A few days ago I heard a full half-hour radio interview with Catherine Corless, the local historian responsible for tracking down the 796 death certificates of young children in the Tuam Mother and Baby Home between 1925 and 1961. It was riveting.
She described in detail the first stirrings of curiosity about a place she had passed every day on her way to and from school as a child and the utter silence in official records about what had happened inside its walls. She had to go door-to-door, for all the world like a private detective, to recover local memories of the place and in the process came across a story of young local boys stumbling upon human remains. They were in what she found out was the abandoned septic tank of Tuam Workhouse that the Bon Secours nuns had used to store the remains of the children who died.
From then on, she was possessed by the idea of recovering the memory of those forgotten children and would let nothing stand in her way. The interview makes it plain that she had plenty of help – from the Galway Registrar’s office, who cut her a deal on the 796 certs, from Galway archivists and from locals in Tuam – but it is also clear that the passion fuelling the research was hers and hers alone.
The occasion of the interview was Catherine’s conferring with an honorary doctorate by Trinity College, and there has never been a more deserving recipient.
The interview sparked a few thoughts. First, if she were doing the work now, all the death records would be at her fingertips online. In March, I wrote about how her work could be replicated for other Mother and Baby homes. Just as an example, here’s a single page from Castlepollard death records from April 1947. Of the ten deaths recorded, eight are of infants from the Manor House Mother and Baby Home.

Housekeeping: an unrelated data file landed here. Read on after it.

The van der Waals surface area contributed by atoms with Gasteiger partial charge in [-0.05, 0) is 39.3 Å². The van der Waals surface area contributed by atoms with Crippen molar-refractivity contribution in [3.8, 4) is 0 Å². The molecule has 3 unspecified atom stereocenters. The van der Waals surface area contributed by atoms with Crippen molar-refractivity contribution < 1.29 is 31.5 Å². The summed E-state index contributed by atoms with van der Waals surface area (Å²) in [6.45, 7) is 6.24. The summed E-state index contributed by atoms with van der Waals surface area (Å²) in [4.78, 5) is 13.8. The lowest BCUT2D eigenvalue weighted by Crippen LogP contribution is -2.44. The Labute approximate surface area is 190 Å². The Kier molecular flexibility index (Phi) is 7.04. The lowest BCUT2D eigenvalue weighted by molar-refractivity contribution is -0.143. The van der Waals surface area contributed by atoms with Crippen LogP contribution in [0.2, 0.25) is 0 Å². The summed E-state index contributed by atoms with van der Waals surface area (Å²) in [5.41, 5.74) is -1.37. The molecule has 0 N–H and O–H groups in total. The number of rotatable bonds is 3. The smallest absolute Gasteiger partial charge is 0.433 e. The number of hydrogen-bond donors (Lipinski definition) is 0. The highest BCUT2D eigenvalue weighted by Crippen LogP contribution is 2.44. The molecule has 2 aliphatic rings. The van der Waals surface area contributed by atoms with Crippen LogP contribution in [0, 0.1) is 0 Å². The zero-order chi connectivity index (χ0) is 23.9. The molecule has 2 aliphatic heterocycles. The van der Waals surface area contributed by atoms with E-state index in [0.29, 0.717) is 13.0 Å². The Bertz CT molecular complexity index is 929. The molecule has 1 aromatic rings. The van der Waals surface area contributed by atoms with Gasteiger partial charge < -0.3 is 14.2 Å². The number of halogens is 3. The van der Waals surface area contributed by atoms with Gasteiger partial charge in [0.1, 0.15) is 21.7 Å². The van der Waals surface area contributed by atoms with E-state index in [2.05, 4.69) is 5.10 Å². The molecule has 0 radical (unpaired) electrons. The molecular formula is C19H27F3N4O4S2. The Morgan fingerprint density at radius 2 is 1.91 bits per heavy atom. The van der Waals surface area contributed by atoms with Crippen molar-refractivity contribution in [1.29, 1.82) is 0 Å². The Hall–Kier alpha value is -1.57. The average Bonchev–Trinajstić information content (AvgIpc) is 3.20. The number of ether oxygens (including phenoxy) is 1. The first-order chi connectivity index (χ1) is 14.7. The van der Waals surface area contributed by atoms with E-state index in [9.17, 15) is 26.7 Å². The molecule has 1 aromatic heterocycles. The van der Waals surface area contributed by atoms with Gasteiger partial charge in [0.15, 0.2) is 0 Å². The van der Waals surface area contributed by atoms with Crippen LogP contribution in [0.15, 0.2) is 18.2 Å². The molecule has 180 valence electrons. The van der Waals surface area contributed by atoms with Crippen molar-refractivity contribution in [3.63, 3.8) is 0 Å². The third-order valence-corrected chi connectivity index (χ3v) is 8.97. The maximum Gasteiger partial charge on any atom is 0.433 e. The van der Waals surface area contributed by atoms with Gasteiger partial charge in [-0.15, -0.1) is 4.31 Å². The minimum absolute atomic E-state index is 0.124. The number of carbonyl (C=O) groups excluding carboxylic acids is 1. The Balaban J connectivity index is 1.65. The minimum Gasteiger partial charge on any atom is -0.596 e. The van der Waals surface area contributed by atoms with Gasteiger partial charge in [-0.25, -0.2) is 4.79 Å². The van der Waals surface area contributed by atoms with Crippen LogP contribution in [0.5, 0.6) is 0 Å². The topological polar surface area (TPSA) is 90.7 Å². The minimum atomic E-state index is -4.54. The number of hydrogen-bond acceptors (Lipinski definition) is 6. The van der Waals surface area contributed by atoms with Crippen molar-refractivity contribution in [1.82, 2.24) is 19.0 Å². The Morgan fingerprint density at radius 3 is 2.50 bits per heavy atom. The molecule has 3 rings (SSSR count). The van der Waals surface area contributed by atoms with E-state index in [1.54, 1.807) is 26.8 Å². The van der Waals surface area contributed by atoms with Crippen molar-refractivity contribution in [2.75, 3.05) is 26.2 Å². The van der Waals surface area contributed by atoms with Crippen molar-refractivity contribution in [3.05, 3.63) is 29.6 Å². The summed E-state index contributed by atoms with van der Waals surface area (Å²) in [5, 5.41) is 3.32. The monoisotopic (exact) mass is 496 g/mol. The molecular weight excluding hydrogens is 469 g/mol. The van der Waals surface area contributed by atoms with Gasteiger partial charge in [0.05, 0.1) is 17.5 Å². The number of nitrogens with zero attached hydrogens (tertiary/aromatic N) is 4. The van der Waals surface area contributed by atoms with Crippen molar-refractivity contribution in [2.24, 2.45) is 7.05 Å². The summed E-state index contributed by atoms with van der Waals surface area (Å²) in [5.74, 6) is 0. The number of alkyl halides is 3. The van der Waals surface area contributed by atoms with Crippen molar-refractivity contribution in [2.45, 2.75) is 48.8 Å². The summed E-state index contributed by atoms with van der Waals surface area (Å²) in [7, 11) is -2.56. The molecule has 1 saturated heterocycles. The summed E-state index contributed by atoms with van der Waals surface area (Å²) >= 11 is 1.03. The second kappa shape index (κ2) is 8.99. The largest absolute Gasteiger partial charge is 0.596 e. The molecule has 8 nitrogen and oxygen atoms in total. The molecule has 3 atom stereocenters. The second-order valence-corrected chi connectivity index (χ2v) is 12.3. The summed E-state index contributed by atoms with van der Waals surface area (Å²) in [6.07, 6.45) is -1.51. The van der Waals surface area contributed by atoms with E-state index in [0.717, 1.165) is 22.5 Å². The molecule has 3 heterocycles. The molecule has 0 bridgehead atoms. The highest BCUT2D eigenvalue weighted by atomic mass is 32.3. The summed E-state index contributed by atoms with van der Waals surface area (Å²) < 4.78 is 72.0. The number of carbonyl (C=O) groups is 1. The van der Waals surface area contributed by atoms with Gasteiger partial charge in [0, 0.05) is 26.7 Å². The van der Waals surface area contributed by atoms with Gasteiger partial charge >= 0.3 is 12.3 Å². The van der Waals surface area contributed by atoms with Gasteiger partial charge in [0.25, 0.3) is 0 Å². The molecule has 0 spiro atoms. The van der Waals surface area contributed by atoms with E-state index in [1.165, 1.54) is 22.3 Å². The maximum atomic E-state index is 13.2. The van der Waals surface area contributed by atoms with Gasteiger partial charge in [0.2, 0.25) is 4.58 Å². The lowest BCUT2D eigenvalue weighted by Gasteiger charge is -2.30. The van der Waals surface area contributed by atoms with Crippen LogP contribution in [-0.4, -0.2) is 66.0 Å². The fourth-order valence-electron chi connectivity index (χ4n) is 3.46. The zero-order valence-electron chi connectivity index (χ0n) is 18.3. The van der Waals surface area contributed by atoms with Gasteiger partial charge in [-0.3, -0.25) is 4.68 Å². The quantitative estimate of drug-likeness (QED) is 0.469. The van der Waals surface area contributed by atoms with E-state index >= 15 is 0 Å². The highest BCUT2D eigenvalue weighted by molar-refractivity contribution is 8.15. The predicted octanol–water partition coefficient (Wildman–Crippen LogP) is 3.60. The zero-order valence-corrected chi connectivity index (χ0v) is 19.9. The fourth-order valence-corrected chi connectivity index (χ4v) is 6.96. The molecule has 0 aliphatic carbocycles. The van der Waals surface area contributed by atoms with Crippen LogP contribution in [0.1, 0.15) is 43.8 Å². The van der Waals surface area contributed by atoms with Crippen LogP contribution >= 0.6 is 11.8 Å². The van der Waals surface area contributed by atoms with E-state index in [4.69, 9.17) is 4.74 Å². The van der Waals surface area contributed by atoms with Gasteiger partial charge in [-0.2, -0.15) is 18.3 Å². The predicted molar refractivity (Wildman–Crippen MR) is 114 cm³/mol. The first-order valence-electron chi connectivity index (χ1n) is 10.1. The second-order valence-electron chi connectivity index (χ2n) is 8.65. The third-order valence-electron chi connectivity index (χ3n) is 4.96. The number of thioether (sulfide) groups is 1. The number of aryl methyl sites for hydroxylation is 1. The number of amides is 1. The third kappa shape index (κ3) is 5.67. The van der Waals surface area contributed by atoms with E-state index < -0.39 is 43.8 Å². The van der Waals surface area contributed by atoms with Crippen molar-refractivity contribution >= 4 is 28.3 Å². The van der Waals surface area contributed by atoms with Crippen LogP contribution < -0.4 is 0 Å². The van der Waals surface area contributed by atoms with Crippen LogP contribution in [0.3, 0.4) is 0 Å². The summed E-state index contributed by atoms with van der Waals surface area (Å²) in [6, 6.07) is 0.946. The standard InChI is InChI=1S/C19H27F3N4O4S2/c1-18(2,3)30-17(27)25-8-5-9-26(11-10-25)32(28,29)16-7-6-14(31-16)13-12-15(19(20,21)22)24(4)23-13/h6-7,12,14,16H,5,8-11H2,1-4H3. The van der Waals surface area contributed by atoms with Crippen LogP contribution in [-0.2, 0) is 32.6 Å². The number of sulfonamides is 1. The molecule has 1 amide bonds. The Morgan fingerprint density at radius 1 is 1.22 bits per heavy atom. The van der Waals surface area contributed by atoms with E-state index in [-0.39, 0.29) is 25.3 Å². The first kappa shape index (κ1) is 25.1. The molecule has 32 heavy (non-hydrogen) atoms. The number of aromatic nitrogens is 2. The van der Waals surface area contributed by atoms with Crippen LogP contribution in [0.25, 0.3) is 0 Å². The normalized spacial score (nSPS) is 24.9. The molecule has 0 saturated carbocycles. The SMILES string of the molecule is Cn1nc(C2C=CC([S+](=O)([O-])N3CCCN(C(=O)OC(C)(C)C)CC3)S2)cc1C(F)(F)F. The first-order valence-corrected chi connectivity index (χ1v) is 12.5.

Second, her zeal for the full DNA-assisted identification of the children is awe-inspiring, but not unproblematic. It is certainly possible to recover substantial amounts of DNA from the children’s remains, but identifying them involves comparing that DNA with existing test results. These would almost certainly be genealogical tests, probably on GEDmatch.com or Ancestry, as in the case of the Golden State serial killer. Which means that the families of these children would more than likely be identified via descendants of their North American emigrant great-grand-uncles and aunts, with extended family trees leading (eventually) to likely parentage.
From listening to Catherine speak, I have no doubt she feels that these children have an absolute right to a proper burial, with each individual named and rescued from oblivion. But there is no way to do this without a massive state-sponsored programme of genealogical research. Apart from the expense, such a programme would almost certainly infringe the privacy of the extended families of the mothers who were incarcerated in these homes, as well as the privacy of the mothers themselves, many of whom would now be in their seventies.
I’m not sure how the balance will be struck, but it will have to be.